Eco mob behind bars: Judge jails protesters for M25 travel chaos

17 November 2021, 10:45 | Updated: 17 November 2021, 17:21

Nine protesters from Insulate Britain have been jailed.
Nine protesters from Insulate Britain have been jailed. Picture: Alamy

By Sophie Barnett

Nine protesters from Insulate Britain have been jailed at the High Court for breaching an injunction designed to stop them protesting on the M25.

Six of the protesters were jailed for four months, two for three months and one protester - Ben Taylor - was given six months for his statement to the judge on Tuesday.

Mr Taylor told the High Court if he is "not put in prison" for breaching an injunction banning disruptive protests on the nation's roads, he will "go and block the motorway at the earliest opportunity and will continue to do so until the Government makes a meaningful statement and acts on it".

Dr Ben Buse, 36, Roman Paluch, 28, Oliver Roc, 41 and Emma Smart, 44, Tim Speers, 36, and James Thomas, 47, were all given four-month sentences.

Ana Heyatawin, 58 and Louis McKenchnie, 20, were jailed for three months.

Addressing the media afterwards, an activist said Smart intended to go on hunger strike after being jailed for four months.

Read more: Two months of chaos: A timeline of Insulate Britain's disruptive protests

All nine Insulate Britain protesters admitted breaching the injunction for their part in a blockade at junction 25 of the M25 on October 8.

Read more: 'Put me in prison or I'll block the motorway again' boasts defiant eco protester

Read more: Tougher punishments target Insulate Britain protesters using 'guerrilla' tactics

Myriam Stacey QC, representing the Government agency, said the injunction banning protest activity on the M25 motorway was granted by a High Court judge on September 21.

She told the court it was accepted by National Highways that the protests fell into the category of "civil disobedience".

Before the group were sentenced, Myriam Stacey QC said the legal costs of bringing proceedings against the nine activists had reached £91,000.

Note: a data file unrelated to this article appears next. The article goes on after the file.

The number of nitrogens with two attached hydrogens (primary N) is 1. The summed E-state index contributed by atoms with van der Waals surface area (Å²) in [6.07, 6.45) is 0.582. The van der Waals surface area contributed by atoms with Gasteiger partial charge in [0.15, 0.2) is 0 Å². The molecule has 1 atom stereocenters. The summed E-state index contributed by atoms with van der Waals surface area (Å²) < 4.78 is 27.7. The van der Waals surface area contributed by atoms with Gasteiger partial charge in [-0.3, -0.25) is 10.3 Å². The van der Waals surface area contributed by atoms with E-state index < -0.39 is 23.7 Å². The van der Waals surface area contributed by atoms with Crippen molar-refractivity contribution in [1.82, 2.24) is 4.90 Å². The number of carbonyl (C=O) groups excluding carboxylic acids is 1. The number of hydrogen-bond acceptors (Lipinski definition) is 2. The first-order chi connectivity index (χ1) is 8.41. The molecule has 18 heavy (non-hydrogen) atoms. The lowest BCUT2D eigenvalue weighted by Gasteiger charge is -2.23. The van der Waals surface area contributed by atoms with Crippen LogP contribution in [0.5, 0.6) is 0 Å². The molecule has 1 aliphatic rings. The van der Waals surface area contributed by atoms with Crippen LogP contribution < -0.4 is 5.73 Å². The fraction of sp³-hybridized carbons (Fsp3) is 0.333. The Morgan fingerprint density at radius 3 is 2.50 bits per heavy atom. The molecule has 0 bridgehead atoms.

She argued the judges should make an order for the costs against the defendants and that, even if they are unable to pay them, such an order would be an "important symbol".

Read more: Eco protesters tell court they feel 'bullied' as £900k cost of blockades is revealed

She also said the agency had a duty to attempt to recover the costs, as they are from public funds.

Judge Dame Victoria Sharp said she and Mr Justice Chamberlain will give their decision on costs in writing at a later date.

Dame Victoria, sitting with Mr Justice Chamberlain, said there was no alternative to custodial sentences given the group's actions were so serious and they had made it clear they intended to further flout court orders.

She said: "The defendants, or some of them, seem to want to be martyrs for their cause and the media campaign surrounding this hearing appears designed to suggest this.

"We, however, have to act dispassionately and proportionately."

In sentencing, Dame Victoria said: “Significant harm has been done. None of you have demonstrated significant contrition.”

As the nine Insulate Britain protesters were taken down to the cells, their family and friends shouted "love you" and waved them off.

The group chanted "We are unstoppable. Another world is possible!" until stopped by the Judge.

Speaking after the sentencing, Insulate Britain said they had been "failed and betrayed by our government".

A spokesman said: "The 9 #InsulateBritain supporters were convicted of contempt of court for breaking the National Highways’ M25 injunction. Ana Heytawin and Louise McKecknie received sentences of three months, Ben Taylor, who had announced his intention to continue, received a sentence of six months.

"The nine chose not to standby and be complicit in genocide.

"We remain resolute and determined."